Pin Me

Learning Photography Basics: Camera Settings

written by: Brian Nelson•edited by: Rhonda Callow•updated: 1/27/2011

Digital cameras have made taking great pictures easier than ever. Of course, as digital cameras are equipped with a growing number of features, understanding your digital camera's basic settings can be tough. This overview of photography basics camera settings should help.

  • slide 1 of 3

    Camera Setting Modes

    digital camera mode settings wheel Mastering photography basics camera settings is the first step toward taking great pictures. Virtually all digital cameras sold these days from high-end DSLRs to tiny pocket-sized point and shoot digital cameras come with several different modes that can be used by the photographer to tweak the camera's settings for almost any occasion. The various shooting modes have made the choice between auto and manual mode more difficult.

    Over time, these different shooting modes have become standardized to a certain degree among all camera manufacturers. Even cameras designed for beginner photography have most of these settings.

    Camera modes are set on most DSLRs via dial on top of the camera body. On smaller point and shoot cameras, modes are selected via buttons and menus on the back or on a touchscreen.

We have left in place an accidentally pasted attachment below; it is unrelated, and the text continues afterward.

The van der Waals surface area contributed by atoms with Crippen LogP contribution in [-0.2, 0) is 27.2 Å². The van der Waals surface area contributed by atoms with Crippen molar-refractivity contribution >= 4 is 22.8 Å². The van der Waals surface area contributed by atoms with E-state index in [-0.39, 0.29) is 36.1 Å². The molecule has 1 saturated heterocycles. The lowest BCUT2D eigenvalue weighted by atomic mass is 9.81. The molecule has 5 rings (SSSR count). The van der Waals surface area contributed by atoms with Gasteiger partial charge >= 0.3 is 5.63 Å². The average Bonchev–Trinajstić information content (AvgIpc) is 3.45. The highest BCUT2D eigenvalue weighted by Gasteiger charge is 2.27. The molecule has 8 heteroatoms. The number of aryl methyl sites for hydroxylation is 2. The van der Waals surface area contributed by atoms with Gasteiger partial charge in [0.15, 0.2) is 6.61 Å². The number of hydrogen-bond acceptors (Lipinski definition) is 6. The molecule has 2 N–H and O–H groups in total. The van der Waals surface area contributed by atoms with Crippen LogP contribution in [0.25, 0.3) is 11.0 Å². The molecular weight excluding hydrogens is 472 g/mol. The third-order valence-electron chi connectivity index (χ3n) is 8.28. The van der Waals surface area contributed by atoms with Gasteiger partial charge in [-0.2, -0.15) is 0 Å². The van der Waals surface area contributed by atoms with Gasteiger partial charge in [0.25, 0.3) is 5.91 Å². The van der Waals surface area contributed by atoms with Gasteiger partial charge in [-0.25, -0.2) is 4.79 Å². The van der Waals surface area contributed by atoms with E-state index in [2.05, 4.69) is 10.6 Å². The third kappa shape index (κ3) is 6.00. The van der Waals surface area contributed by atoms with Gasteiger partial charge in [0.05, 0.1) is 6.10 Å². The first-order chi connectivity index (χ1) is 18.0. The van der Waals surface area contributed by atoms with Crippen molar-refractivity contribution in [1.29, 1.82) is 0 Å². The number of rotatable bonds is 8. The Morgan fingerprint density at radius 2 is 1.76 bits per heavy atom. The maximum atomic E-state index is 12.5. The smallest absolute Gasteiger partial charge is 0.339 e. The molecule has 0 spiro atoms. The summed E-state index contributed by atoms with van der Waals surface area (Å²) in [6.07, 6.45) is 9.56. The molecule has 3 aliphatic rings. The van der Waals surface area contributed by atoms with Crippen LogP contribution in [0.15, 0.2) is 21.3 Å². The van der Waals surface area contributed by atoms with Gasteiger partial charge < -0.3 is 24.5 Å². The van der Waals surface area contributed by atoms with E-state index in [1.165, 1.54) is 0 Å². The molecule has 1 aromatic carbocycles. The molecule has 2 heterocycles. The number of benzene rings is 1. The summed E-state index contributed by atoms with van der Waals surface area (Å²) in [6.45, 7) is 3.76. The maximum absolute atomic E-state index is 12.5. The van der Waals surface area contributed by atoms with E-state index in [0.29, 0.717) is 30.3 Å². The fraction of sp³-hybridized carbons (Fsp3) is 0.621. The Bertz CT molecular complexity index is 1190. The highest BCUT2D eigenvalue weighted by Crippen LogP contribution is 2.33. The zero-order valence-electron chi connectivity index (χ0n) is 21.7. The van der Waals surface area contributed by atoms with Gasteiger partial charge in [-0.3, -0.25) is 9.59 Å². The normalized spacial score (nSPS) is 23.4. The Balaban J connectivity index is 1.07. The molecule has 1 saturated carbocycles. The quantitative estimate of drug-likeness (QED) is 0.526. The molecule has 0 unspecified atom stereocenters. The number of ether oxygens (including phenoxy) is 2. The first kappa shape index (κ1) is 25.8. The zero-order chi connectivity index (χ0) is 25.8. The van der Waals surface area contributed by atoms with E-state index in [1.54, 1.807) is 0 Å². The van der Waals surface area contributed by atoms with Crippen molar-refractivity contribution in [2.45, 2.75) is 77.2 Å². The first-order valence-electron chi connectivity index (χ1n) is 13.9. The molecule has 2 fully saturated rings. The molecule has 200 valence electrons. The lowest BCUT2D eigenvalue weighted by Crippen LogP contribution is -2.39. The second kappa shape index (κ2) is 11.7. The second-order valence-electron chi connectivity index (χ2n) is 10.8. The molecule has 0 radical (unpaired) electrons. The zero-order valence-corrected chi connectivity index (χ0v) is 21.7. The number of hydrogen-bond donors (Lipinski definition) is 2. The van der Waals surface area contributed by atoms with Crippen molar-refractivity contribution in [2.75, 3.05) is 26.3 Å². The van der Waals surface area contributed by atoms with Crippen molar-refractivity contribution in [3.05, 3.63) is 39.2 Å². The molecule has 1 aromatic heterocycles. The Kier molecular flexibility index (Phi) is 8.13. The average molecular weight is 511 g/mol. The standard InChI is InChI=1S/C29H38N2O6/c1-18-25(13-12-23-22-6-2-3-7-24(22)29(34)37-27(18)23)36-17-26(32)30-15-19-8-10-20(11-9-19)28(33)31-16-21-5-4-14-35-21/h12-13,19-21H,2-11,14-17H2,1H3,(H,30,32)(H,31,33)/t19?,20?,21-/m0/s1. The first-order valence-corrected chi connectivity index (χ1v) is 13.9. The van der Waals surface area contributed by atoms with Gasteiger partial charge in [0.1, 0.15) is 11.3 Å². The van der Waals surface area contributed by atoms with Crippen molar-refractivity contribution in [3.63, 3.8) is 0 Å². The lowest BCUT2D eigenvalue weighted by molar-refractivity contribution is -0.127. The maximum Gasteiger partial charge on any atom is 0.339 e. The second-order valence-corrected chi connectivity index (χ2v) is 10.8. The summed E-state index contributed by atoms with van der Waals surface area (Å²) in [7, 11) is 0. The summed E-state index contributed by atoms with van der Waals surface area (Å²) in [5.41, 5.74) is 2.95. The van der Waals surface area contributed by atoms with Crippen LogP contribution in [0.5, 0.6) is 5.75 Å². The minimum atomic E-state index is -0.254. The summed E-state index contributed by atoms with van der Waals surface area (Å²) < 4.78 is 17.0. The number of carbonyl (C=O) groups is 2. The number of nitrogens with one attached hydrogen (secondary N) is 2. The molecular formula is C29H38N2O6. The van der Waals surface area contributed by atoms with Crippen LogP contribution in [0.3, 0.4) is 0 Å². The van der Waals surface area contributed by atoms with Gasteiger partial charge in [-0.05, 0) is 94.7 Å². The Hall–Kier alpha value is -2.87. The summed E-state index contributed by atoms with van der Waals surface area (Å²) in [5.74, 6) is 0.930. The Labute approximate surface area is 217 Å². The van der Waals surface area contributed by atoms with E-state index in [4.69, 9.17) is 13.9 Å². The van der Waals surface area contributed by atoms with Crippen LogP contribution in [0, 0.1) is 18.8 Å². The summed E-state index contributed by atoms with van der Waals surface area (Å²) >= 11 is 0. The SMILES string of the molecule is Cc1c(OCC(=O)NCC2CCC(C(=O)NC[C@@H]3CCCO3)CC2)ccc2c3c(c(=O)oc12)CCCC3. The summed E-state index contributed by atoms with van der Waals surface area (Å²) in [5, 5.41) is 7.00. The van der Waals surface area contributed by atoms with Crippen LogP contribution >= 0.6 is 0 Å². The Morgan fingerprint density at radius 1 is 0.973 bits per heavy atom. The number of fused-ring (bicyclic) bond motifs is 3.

Fully Automatic Mode

    The most common of all digital camera settings is full auto. The fully automatic mode allows all of the technologies and sensors built into the camera to do all of the work. Everything from exposure to aperture to shutter speed to ISO are set automatically according the camera's sensor readings and software. One might think that the results from automatic mode would be worse than more manual camera settings, but that is often not the case. Particularly during those events when snapshots come fast and fleeting, automatic mode can be the best option for even professional photographers looking to capture everything from adorable kids giggling to four generations of women toasting the moon.

    Semi-Automatic Modes

    When the photographic composition calls for more discretion on the part of the photographer, a camera's semi-automatic modes become the best options for taking pictures. The two keys to every photograph are how wide the shutter opens and how long the shutter stays open.

    While several combinations of shutter speed and aperture give the same exposure, they do not give the same photo. Faster shutter speeds can freeze the action resulting in crystal clear kiddos flying a kite. Wider apertures reduce the depth of field resulting in blurry backgrounds that allow the viewer to focus on what the picture was actually taken of.

    For situations where stopping the action is required or more or less depth of field is necessary, setting the camera to one of these modes results in the best pictures. For photographing sporting events or other fast moving subjects, set the camera to its manual shutter speed mode, usually called shutter priority mode. Camera settings for taking portraits or other up close and personal shots with busy backgrounds use aperture priority mode.